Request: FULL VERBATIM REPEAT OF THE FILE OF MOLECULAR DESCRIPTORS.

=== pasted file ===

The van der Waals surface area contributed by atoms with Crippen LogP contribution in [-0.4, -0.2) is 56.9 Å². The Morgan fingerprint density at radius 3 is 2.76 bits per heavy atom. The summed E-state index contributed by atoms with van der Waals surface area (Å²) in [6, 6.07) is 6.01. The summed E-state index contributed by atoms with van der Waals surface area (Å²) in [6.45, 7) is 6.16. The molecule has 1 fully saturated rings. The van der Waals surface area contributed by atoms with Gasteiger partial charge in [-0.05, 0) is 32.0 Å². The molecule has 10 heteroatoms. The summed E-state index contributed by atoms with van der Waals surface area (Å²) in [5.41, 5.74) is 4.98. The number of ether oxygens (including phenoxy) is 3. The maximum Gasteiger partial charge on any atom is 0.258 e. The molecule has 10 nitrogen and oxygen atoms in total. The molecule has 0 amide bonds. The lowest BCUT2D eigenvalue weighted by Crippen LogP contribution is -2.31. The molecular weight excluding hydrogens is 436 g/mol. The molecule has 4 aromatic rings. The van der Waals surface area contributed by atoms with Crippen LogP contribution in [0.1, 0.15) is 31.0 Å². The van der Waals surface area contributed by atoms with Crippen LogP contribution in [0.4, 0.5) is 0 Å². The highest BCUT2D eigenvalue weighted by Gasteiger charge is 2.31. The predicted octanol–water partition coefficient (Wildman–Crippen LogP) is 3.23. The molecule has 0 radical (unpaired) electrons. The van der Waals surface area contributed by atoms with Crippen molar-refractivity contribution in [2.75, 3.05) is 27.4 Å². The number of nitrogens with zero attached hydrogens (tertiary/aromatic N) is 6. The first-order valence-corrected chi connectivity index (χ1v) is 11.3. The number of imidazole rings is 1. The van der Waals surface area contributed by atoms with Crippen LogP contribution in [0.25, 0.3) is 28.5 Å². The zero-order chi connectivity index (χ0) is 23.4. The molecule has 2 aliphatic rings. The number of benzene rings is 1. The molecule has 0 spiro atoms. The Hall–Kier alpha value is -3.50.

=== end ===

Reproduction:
The van der Waals surface area contributed by atoms with Crippen LogP contribution in [-0.4, -0.2) is 56.9 Å². The Morgan fingerprint density at radius 3 is 2.76 bits per heavy atom. The summed E-state index contributed by atoms with van der Waals surface area (Å²) in [6, 6.07) is 6.01. The summed E-state index contributed by atoms with van der Waals surface area (Å²) in [6.45, 7) is 6.16. The molecule has 1 fully saturated rings. The van der Waals surface area contributed by atoms with Gasteiger partial charge in [-0.05, 0) is 32.0 Å². The molecule has 10 heteroatoms. The summed E-state index contributed by atoms with van der Waals surface area (Å²) in [5.41, 5.74) is 4.98. The number of ether oxygens (including phenoxy) is 3. The maximum Gasteiger partial charge on any atom is 0.258 e. The molecule has 10 nitrogen and oxygen atoms in total. The molecule has 0 amide bonds. The lowest BCUT2D eigenvalue weighted by Crippen LogP contribution is -2.31. The molecular weight excluding hydrogens is 436 g/mol. The molecule has 4 aromatic rings. The van der Waals surface area contributed by atoms with Crippen LogP contribution in [0.1, 0.15) is 31.0 Å². The van der Waals surface area contributed by atoms with Crippen LogP contribution in [0.4, 0.5) is 0 Å². The highest BCUT2D eigenvalue weighted by Gasteiger charge is 2.31. The predicted octanol–water partition coefficient (Wildman–Crippen LogP) is 3.23. The molecule has 0 radical (unpaired) electrons. The van der Waals surface area contributed by atoms with Crippen molar-refractivity contribution in [2.75, 3.05) is 27.4 Å². The number of nitrogens with zero attached hydrogens (tertiary/aromatic N) is 6. The first-order valence-corrected chi connectivity index (χ1v) is 11.3. The number of imidazole rings is 1. The van der Waals surface area contributed by atoms with Crippen LogP contribution in [0.25, 0.3) is 28.5 Å². The zero-order chi connectivity index (χ0) is 23.4. The molecule has 2 aliphatic rings. The number of benzene rings is 1. The molecule has 0 spiro atoms. The Hall–Kier alpha value is -3.50.